Don’t Let Asthma Define You

Sylvia Granados-Maready uses her competitive edge against condition

Photo: Kevin Gbolie

When Sylvia Granados-Maready was born, she was diagnosed with asthma. To this day, Sylvia lives with asthma without letting it define her.

“All my life, I’ve had asthma,” she said. “If you’ve got that competitive edge, accept it but know your limits.”

She let her competitive ambitions shine in middle school and high school by participating in sports.

Though her asthma was less severe when Sylvia was in her teens, there were times when it was tough. Sometimes she needed to stop playing sports or slow down to use her inhaler during gym class.

An avid swimmer, Sylvia once stopped in the middle of the pool lane during a swim meet because she was having difficulty breathing. Having asthma was emotionally difficult. “I hated having asthma,” she said. “People don’t see asthma, but you know you have it.”

Sylvia’s asthma symptoms have worsened, making some physical activities far more challenging than they were. She finds herself feeling motivated just to keep up at the gym.

“You have to learn to love yourself with asthma and realize that there is still a future, with or without it.” - Sylvia Granados-Maready

“Some people might be super self-conscious about their bodies when they’re going to the gym,” she said. “For me, it’s wondering if I can keep up with the person next to me that’s running.”

To treat her symptoms, which worsen in the spring and winter, she uses two medications. The first is a bronchodilator, which opens breathing passages and relaxes muscles. She administers it with a nebulizer and an inhaler, as needed. She also takes a steroid through an inhaler every day.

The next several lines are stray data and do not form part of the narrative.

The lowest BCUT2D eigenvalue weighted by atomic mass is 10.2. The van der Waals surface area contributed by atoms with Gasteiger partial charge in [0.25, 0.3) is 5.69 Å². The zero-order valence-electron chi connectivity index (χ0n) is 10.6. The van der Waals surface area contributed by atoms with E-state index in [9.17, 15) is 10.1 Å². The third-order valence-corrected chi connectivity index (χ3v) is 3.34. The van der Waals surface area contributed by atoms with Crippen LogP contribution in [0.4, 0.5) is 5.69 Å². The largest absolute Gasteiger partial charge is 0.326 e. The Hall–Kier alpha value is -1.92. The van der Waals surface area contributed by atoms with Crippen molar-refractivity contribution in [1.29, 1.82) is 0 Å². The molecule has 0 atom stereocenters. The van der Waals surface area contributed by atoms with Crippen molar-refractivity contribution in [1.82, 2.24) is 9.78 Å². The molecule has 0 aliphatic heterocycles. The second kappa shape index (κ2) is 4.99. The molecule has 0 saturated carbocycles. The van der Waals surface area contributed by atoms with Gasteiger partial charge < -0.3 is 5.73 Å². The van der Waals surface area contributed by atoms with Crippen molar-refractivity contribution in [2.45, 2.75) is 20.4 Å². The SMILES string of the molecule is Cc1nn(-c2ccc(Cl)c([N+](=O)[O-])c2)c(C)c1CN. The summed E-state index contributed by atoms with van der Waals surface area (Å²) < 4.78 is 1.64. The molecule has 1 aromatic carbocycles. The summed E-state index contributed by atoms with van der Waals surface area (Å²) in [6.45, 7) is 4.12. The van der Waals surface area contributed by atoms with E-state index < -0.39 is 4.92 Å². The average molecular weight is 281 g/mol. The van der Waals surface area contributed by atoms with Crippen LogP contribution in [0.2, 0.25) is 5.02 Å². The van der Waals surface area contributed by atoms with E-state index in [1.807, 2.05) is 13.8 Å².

Sylvia gave birth to her first child this April and asthma caused some issues during her pregnancy. In her third trimester, she experienced shortness of breath doing day-to-day activities such as walking up stairs. Asthma made it worse.

Giving birth was also more complicated. Luckily, Sylvia’s doctors knew that she had asthma and were ready for any possible issues. “During labor, I was having an asthma attack,” she said. “It was so much exertion and so much pressure.” She ended up needing a breathing mask to ensure she got enough oxygen.

While asthma has impacted some life milestones, like giving birth, Sylvia stays positive.

She said, “You have to learn to love yourself with asthma and realize that there is still a future, with or without it.”

Fall 2017 Issue: Volume 12 Number 3 Page 27
top